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Toxins as Weapons of Mass Destruction

Toxins as Weapons of Mass Destruction

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Toxins as Weapons of Mass Destruction

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  1. Toxins as Weapons of Mass Destruction Esequiel Barrera, SM (TOX) Biol/Chem Safety Officer UTSWMC at Dallas

  2. Objectives Examples of toxins potential to be used as a Weapon of Mass Destruction (WMD) Ricin T-2 Mycotoxins

  3. RICIN OVERVIEW • Cytotoxin extracted from Castor Bean (Ricinus communis plant) • Protein has a molecular weight 64,000 daltons • Worldwide one million tons of castor beans are processed annually in the production of castor oil (waste mash is ~5% ricin by weight) • Cancer and autoimmune treatment applications

  4. History and Significance • Assassination of Bulgarian exile Georgi Markov in London (1978) • Minnesota Patriots Council (1994 and 1995) • Deborah Green, Kansas (1995) • Thomas Leahy, Wisconsin (1997) • al Qaeda cell, London (2003)

  5. Toxicology • Potent protein and DNA synthesis inhibitor • LD50 for mice is 3.0 ug/kg • Comparative lethality: LD50 for Botulinum toxin (bacterium) is 0.001 and for VX gas (chemical agent) is 15.0 • LD50 for humans is uncertain and varies with route of entry (ricin vs ricinine)

  6. Agent Characteristics • Ricin is environmentally stable with 3 day survival in dry conditions • No person to person transmission • Lethality is high with death occurring 10-12 days for ricin ingestion and 3-4 days for inhalational exposure

  7. Identification • Gold Standard technique is enzyme linked immunosorbent assays (ELISA) -antigen detection -IgG immunoassay -IgM immunoassay

  8. Prophylaxis • There is currently no commercial vaccine or prophylactic antitoxin available for human use albeit animal immunization studies have been promising • Protective mask and engineering controls are currently the best protection

  9. Inhalational ricin exposure: Signs and Symptoms • 4 to 8 hours: Acute onset of fever, chest tightness, cough, dyspnea, nausea and arthralgias • 18-24 hours: Airway necrosis and pulmonary capillary leak leading to pulmonary edema • 36-72 hours: severe respiratory distress and death from hypoxemia

  10. Medical Sampling • Early Post-exposure (0-24 h): nasal swabs, induced respiratory secretions for PCR (contaminating castor bean DNA) and Serum for toxin assays • Clinical (36-48 h): serum for toxin assay and tissues for immunohistological stain in pathology samples • Postmortem (>6 days): Serum for IgM and IgG

  11. Treatment • Ingestional entry: Gastric lavage and cathartics are indicated. Charcoal application is of little value for large molecules such as ricin • Inhalation entry: Pulmonary edema treatment and supportive management

  12. Decontamination • Ricin inactivation can be accomplished with bleach (1% sodium hypochlorite, 20 min) or autoclave treatment (80C for 10 min) • Intact skin surface decontamination use soap and water (dilution).

  13. T-2 MYCOTOXINS OVERVIEW • Trichothecene (T-2) mycotoxins produced by the fungi of genus Fusarium (common grain mold) • Extremely stable in the environment • Toxin is dermally active causing blisters (minutes to hours after exposure)

  14. History and Significance • Shortly after WWII, flour contaminated with Fusarium unknowingly baked into bread and ingested by civilians. Exposed individuals developed a protracted lethal illness called alimentary toxic aleukia (ATA). • “Yellow rain” incidents in Laos (1975-81), Kampuchea (1979-81) and Afghanistan (1979-81).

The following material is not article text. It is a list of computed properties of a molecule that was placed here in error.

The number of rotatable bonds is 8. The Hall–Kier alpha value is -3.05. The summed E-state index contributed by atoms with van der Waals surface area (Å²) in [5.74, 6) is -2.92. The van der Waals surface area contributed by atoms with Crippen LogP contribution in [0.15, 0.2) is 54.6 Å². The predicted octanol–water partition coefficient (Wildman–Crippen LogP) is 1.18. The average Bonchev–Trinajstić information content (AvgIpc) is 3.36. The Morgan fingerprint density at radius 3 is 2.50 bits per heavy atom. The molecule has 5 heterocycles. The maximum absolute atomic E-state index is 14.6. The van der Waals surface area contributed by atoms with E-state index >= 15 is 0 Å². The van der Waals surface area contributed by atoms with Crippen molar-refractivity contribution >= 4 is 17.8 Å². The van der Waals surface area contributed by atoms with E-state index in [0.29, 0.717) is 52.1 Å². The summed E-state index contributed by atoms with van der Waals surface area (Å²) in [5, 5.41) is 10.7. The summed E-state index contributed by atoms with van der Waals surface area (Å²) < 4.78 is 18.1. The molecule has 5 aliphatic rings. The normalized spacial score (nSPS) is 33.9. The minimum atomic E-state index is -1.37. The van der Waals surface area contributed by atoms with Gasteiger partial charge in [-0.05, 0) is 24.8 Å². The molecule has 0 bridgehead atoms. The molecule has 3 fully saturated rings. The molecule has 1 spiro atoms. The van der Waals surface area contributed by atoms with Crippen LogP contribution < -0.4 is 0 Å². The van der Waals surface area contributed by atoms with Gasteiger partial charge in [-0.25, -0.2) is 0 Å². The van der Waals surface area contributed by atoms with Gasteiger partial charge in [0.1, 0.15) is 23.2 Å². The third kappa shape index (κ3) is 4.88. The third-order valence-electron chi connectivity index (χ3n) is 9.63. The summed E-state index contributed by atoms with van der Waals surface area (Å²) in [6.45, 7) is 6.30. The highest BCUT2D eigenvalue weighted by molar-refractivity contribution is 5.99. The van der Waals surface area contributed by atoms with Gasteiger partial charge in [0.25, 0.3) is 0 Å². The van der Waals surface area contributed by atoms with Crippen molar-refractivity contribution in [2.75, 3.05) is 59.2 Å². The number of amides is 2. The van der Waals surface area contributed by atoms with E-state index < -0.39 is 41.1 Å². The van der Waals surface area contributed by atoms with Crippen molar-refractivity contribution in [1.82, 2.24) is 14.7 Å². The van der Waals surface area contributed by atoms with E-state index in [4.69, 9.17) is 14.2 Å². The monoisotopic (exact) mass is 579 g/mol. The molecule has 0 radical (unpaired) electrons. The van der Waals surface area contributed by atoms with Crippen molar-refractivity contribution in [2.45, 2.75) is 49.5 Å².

15. Toxin Characteristics • Trichothecene are relatively insoluble in water • Compounds are extremely stable to heat and ultraviolet light inactivation • Bioactivity retained even after standard autoclaving (inactivation requires 1500 F for 30 minutes) • Hypochlorite solution alone does not inactive the toxins • Toxin rapidly inhibit protein and nucleic acid synthesis

  16. Clinical Features • Routes of exposure: penetration through the skin, inhalation and ingestion. • Contaminated clothing can serve as a reservoir for further toxin exposure • Early symptoms (minutes after skin exposure): burning skin, redness, tenderness, blistering and progression to skin necrosis with leathery blackening and sloughing of large areas of the skin • Pulmonary/tracheobronchial toxicity produces dyspnea, wheezing and cough. • Gastrointestinal toxicity causes pain and blood tinged saliva and sputum • Death may occur in minutes, hours or days • Most common symptoms: vomiting, diarrhea, skin involvement with burning pain, redness, rash or blisters, bleeding and dyspnea.

  17. DIAGNOSIS • Physical clues yellow, red, green or other pigmented oily liquid • Contact with the skin (unlike ricin) forms characteristic symptoms • Generally considered odorless (unlike mustard or other vesicant agents) • Serum and urine should be collected to be sent to a reference lab for antigen detection (gas liquid chromatography-mass spectrometry technique)

  18. MEDICAL TREATMENT • Toxin inactivation requires 0.1M NaOH added to 1% hypochlorite solution for a duration of one hour. • No specific antidote or therapeutic regimen is currently available. • Exposed individuals: remove clothing, wash skin with soap and water. • Standard burn care is indicated for cutaneous involvement • Toxin ingestion use superactivated charcoal • Aerosol attack: respiratory support may be required, rinse out eyes with saline or water. • Prophylaxis: only physical protection of the skin, mucous membranes and airway are the only proven effective methods of protection during an attack.